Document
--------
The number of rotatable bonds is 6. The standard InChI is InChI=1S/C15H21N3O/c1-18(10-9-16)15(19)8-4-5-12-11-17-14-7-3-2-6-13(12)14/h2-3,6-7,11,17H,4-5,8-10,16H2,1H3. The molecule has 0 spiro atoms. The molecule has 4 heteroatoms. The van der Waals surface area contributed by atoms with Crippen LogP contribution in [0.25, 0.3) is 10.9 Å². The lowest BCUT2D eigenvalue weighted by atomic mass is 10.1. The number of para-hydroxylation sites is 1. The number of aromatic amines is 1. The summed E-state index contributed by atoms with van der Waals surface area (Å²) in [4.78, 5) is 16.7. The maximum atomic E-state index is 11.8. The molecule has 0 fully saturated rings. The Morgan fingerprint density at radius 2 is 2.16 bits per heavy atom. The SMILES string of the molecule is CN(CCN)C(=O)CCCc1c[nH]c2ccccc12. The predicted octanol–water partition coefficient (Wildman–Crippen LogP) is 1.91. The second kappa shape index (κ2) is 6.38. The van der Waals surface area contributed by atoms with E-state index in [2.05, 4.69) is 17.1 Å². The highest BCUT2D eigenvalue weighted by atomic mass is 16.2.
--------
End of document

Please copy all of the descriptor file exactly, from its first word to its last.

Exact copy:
The number of rotatable bonds is 6. The standard InChI is InChI=1S/C15H21N3O/c1-18(10-9-16)15(19)8-4-5-12-11-17-14-7-3-2-6-13(12)14/h2-3,6-7,11,17H,4-5,8-10,16H2,1H3. The molecule has 0 spiro atoms. The molecule has 4 heteroatoms. The van der Waals surface area contributed by atoms with Crippen LogP contribution in [0.25, 0.3) is 10.9 Å². The lowest BCUT2D eigenvalue weighted by atomic mass is 10.1. The number of para-hydroxylation sites is 1. The number of aromatic amines is 1. The summed E-state index contributed by atoms with van der Waals surface area (Å²) in [4.78, 5) is 16.7. The maximum atomic E-state index is 11.8. The molecule has 0 fully saturated rings. The Morgan fingerprint density at radius 2 is 2.16 bits per heavy atom. The SMILES string of the molecule is CN(CCN)C(=O)CCCc1c[nH]c2ccccc12. The predicted octanol–water partition coefficient (Wildman–Crippen LogP) is 1.91. The second kappa shape index (κ2) is 6.38. The van der Waals surface area contributed by atoms with E-state index in [2.05, 4.69) is 17.1 Å². The highest BCUT2D eigenvalue weighted by atomic mass is 16.2.